Top Texts for June 2023

Amy Greatrex has chosen some of her favourite picture fiction for EYFS

The Boy with Flowers in His Hair

by Jarvis

Using the book corner as a place to reflect children’s identities can lead to acceptance of others and ourselves. The Boy with Flowers in His Hair has been a powerful tool of empathy within my reception class and school. Wanting to reflect a child who has been on an Alopecia journey this year, this book brought understanding at the loss of something so personal. Told through the beauty of vivid watercolour flowers, when David losses his flowers, the reader feels that loss with him. The kindness shown by his best friend, teacher and peers, builds David’s confidence and acceptance of who he is, regardless of his physical appearance. Children are shown beauty is from how we react and what we create, whether that be paper flowers to wear, or a community of respect. This book lent itself to a magical drama performance that saw the children act as the flowers in all their stages. The impact of such a profoundly simple book is still felt across school, with parents commenting how deeply it affected their children and how much love they felt for the protagonist. This book is a strong testament to books being able to change lives and reflect who we are.

Martha Maps it Out

by Leigh Hodgkinson

Maps fascinate our youngest children, creating treasure maps with the elusive ‘x’ marks the spot, drawing playgrounds, looking at theme park maps or searching the ‘Land of Nod’ in the ‘Ten Minutes to Bed…’ series. Martha Maps it Out takes this love to a layered level, which also encapsulates young children’s understanding of the world and its mesmerising scale. Starting with the Universe and going through maps of Martha’s life until we see, not only her flat, her bedroom, but also her thoughts, questions and feelings. It’s a book to be shared, scanned and promotes deep book talk between the reader and listener. It’s a book that enables you to naturally discuss your own life, the area you live in and the features that make it special to children, such as parks, schools and transport. There are funny asides which point to the imperfections of life, such as Dad’s sock on the bathroom floor, wholly refreshing for adults who see Instagram versions of homes daily. What makes this book unique is the identity of Martha which comes through, her love of space, her monkey, her special trinkets which all children treasure. Most of all we see her neighbours and the differences they share in a close proximity to her, and how this makes our community rich. It is a mirror to our diverse and wondrous society, a book that talks about all people by closely focusing on one individual child, ‘it takes a village to raise a child’, it takes this book to reflect how a community impacts the growth of one young life.

The Girl who Loves Bugs

by Lily Murray and Jenny Lovlie

Picture books can teach adults how to teach children, or can point adults in the direction of showing children where to look. The Girl Who Loves Bugs is a story about a young girl who loves bugs so much, she takes them into her bedroom which results in some minibeast mischief for her whole family who do not share her love of six legged creatures. It goes beyond this fictional story and shares the real life ‘girl who loves bugs’, Evelyn Chessman, an English entomologist who collected around 70,000 specimens of insects, plants and other animals for the Natural History Museum. This led to research about her life on the Natural History Museum website which has an extensive biography of her research and unbeatable spirit. Working at a time when women were not admitted to the Royal College of Veterinary Surgeons, Evelyn went on many solo expeditions to find and document our planets insects. We all now benefit from the knowledge she brought back, her story of being trapped in the low-hanging webs of the Nephila spider and spending several hours freeing herself with a nail file seriously impressed my daughter. This book inspires us to get outside in the spaces we have, to notice the minibeasts around us and to provide them homes. The suggestion of using fir cones and piles of sticks to make an affordable ladybird home point to a sustainable and plastic free way of cultivating our future gardeners. The book is beautifully illustrated by Jenny Lovlie and compliments ‘A Dress with Pockets’. My favourite part was the stoic Grandma becoming the real hero of the book, a reminder to not judge ‘a book by its cover’, or to dismiss the joy and love nature can bring us all, regardless of age.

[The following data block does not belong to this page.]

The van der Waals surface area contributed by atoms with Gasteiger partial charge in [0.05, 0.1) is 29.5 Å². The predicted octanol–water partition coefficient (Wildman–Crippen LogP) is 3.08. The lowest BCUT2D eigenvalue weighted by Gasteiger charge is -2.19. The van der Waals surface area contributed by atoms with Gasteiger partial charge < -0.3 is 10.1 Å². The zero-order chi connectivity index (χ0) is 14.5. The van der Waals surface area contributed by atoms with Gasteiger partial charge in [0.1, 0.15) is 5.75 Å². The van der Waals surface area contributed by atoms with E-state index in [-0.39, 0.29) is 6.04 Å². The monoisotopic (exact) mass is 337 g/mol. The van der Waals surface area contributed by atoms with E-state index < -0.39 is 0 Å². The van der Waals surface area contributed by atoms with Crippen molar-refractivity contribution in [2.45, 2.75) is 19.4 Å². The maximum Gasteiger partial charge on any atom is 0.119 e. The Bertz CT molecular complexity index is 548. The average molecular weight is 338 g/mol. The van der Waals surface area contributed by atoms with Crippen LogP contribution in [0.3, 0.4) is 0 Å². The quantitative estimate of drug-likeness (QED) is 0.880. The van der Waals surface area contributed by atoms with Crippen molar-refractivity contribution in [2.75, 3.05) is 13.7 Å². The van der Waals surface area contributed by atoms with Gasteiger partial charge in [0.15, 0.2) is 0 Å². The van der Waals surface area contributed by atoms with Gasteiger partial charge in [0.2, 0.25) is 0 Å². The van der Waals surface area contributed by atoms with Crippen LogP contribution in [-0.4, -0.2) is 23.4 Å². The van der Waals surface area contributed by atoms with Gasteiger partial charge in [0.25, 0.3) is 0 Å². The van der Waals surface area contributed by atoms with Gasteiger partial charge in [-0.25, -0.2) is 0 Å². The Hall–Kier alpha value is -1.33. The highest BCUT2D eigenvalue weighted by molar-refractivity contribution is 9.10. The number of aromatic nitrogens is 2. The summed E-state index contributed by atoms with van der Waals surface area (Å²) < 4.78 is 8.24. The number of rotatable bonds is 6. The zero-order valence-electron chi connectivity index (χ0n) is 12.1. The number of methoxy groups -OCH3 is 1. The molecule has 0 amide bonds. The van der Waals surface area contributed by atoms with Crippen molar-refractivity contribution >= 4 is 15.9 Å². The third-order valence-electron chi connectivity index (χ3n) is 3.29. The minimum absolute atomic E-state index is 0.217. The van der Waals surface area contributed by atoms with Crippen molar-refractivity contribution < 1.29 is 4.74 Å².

Amy Greatrex

About this month's reviewer

Amy Greatrex – Amy is the Early Years Phase Lead at a school in Nottingham, where she is the Reading and Writing for Pleasure Lead. Amy won the Farshore UKLA Experienced Teacher Award 2022 for her Reading Rivers work, which promotes young children to see themselves as readers. Amy co-leads a Teachers’ Reading Group and will be speaking at this years OU conference about her own reading journey and the impact of being valued as a reader from a young age. Amy is passionate about picture books for all ages, especially to gain empathy and pleasure. Amy is currently planning the school’s annual Summer Booknic Festival.